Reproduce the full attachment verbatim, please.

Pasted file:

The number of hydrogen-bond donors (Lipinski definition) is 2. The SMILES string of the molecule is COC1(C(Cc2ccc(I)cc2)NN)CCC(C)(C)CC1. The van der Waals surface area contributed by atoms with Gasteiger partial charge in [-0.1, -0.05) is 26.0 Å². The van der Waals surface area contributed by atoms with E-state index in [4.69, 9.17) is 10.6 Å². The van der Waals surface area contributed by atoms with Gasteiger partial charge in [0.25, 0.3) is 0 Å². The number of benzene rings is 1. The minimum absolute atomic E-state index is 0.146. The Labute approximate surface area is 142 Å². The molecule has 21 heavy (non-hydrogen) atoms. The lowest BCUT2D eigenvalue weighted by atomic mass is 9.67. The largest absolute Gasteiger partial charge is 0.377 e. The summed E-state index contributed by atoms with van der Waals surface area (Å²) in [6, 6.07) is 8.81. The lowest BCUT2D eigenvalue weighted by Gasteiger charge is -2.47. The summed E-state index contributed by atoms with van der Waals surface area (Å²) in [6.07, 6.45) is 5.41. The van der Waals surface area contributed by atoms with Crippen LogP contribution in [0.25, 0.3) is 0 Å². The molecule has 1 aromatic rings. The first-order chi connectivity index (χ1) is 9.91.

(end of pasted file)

The number of hydrogen-bond donors (Lipinski definition) is 2. The SMILES string of the molecule is COC1(C(Cc2ccc(I)cc2)NN)CCC(C)(C)CC1. The van der Waals surface area contributed by atoms with Gasteiger partial charge in [-0.1, -0.05) is 26.0 Å². The van der Waals surface area contributed by atoms with E-state index in [4.69, 9.17) is 10.6 Å². The van der Waals surface area contributed by atoms with Gasteiger partial charge in [0.25, 0.3) is 0 Å². The number of benzene rings is 1. The minimum absolute atomic E-state index is 0.146. The Labute approximate surface area is 142 Å². The molecule has 21 heavy (non-hydrogen) atoms. The lowest BCUT2D eigenvalue weighted by atomic mass is 9.67. The largest absolute Gasteiger partial charge is 0.377 e. The summed E-state index contributed by atoms with van der Waals surface area (Å²) in [6, 6.07) is 8.81. The lowest BCUT2D eigenvalue weighted by Gasteiger charge is -2.47. The summed E-state index contributed by atoms with van der Waals surface area (Å²) in [6.07, 6.45) is 5.41. The van der Waals surface area contributed by atoms with Crippen LogP contribution in [0.25, 0.3) is 0 Å². The molecule has 1 aromatic rings. The first-order chi connectivity index (χ1) is 9.91.